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The Legacy of Whitney Houston in 10 Duets

on June 05, 2020, 1:14am
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“Hold Me” with Teddy Pendergrass (1984)

You can’t talk the history of Philly soul or even R&B without devoting some time to Teddy Pendergrass. Between his 1977 self-titled debut and a car crash in 1982 that left him paralyzed from the chest down, Pendergrass had delivered five platinum albums in five years. And yet, it may have been the top-charting crooner who benefitted the most from this duet with the then-unknown singer. Houston sang alongside Pendergrass on the romantic duet “Hold Me” for his 1984 comeback album, Love Language, which went Gold on the strength of their single. “There’s something in your eyes I see,” Houston begins softly before revealing her powerhouse pipes later on, but, really, it was something in Houston that the public saw — or rather heard. Her performance was so complementary to Pendergrass’ smooth delivery that it was included a year later on her own self-titled debut. The fact that the duet with Pendergrass arguably cost her “Best New Artist” at the Grammys the following year hardly seems to matter.

“Take Good Care of My Heart” with Jermaine Jackson (1985)

Much of the earliest criticism of Houston came from those who thought she was wasting her once-in-a-generation voice on pop music. In our age of poptimism, it’s hard to imagine a gifted singer being belittled for choosing to keep things light as Houston does with Jermaine Jackson on “Take Good Care of My Heart”, but from the start of her career, Houston was adamant that she cared more about making “good music” than she did about labels. Alongside Jackson, by now a successful solo artist and producer in his own right, Houston elevates the lighthearted tune while simultaneously striking a blow for fellow artists who also wanted to be able to follow where their voices led them — whether that be the world of pop or more “respected” genres like R&B, soul, and gospel. The versatility of the “I Wanna Dance with Somebody (Who Loves Me)” star in this regard remains one of her great contributions to the music industry.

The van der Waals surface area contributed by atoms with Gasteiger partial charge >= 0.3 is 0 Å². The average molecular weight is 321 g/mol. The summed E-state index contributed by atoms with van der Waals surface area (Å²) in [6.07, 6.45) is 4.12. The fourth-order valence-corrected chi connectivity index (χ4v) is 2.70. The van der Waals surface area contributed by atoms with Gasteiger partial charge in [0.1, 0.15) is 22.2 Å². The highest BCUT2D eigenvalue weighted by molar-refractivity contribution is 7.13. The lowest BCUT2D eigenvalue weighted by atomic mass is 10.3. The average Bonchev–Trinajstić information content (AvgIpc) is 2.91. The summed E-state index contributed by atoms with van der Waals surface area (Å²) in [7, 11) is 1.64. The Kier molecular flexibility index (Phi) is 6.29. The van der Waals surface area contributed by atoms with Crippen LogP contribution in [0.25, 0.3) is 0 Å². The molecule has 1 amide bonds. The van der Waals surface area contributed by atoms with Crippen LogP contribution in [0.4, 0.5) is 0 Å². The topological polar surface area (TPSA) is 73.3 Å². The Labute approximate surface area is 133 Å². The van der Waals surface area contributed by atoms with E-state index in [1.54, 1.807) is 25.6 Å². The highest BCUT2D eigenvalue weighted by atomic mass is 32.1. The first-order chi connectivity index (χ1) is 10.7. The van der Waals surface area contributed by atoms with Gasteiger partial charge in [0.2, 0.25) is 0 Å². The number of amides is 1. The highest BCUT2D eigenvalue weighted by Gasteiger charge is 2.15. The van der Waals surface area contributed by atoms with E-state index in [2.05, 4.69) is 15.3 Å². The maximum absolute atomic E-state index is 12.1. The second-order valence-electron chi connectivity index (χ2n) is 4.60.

“I Know Him So Well” with Cissy Houston (1987)

If the voice God gifted her wasn’t enough, Houston’s family tree should have hinted that Whitney was born to be a singer. She could count Dionne Warwick, Dee Dee Warwick, and opera star Leontyne Price among her cousins and needed to look no further than her mother to see Grammy-winning singer Cissy Houston. It’s fitting then that Cissy represented the rest of the family on “I Know Him So Well”, the closing track to Houston’s juggernaut sophomore effort, Whitney. The two alternate verses and share the choruses, and Cissy’s finely aged voice gives the song the added heft of sounding like a mother relating to or offering advice to a daughter who sees her relationship ending. It’s a closing number that not only showcases a familial talent but also a special mother-daughter relationship.

“It Isn’t, It Wasn’t, It Ain’t Never Gonna Be” with Aretha Franklin (1989)

It’s a small and prestigious group of artists who can say they shared a stage or recording studio with the “original diva,” the late Aretha Franklin, and Whitney Houston forever belongs to that exclusive club. In hindsight, it might not have been the right song for Houston and Franklin to team up on. While Houston could “slum” in the world of danceable pop, the recording and subsequent video, likely intended to introduce Ms. Franklin to a younger audience, finds the Queen of Soul looking like she’s trying far too hard to shed a couple years and fit in. While neither diva would likely count the final product among the highlights of their regal careers, it remains a beautiful example of one of the world’s biggest stars collaborating with an artist who paved the way for others. And, despite the collaboration turning out less than auspicious, it can be seen as one diva passing the torch to the next great talent out there.

“Count on Me” with CeCe Winans (1996)

Whitney Houston was one of the few singers turned actresses who could hold her own in front of the camera as well as in the recording studio. It’s been a double-win, then, for films like The Bodyguard, Waiting to Exhale, and The Preacher’s Wife that were able to get Houston to both star in the film and provide some of the key soundtrack vocals. One of those boons came when then-up-and-coming gospel singer CeCe Winans joined Houston on ode to friendship “Count on Me” for the soundtrack to 1995’s Waiting to Exhale. Not only are the two convincing in their promise to be there for one another in the anthem for sisterhood, but Houston gracefully allows Winans to have her own moments in the spotlight. It’s a song about friendship that feels utterly authentic.

Click ahead for more memorable Whitney duets…

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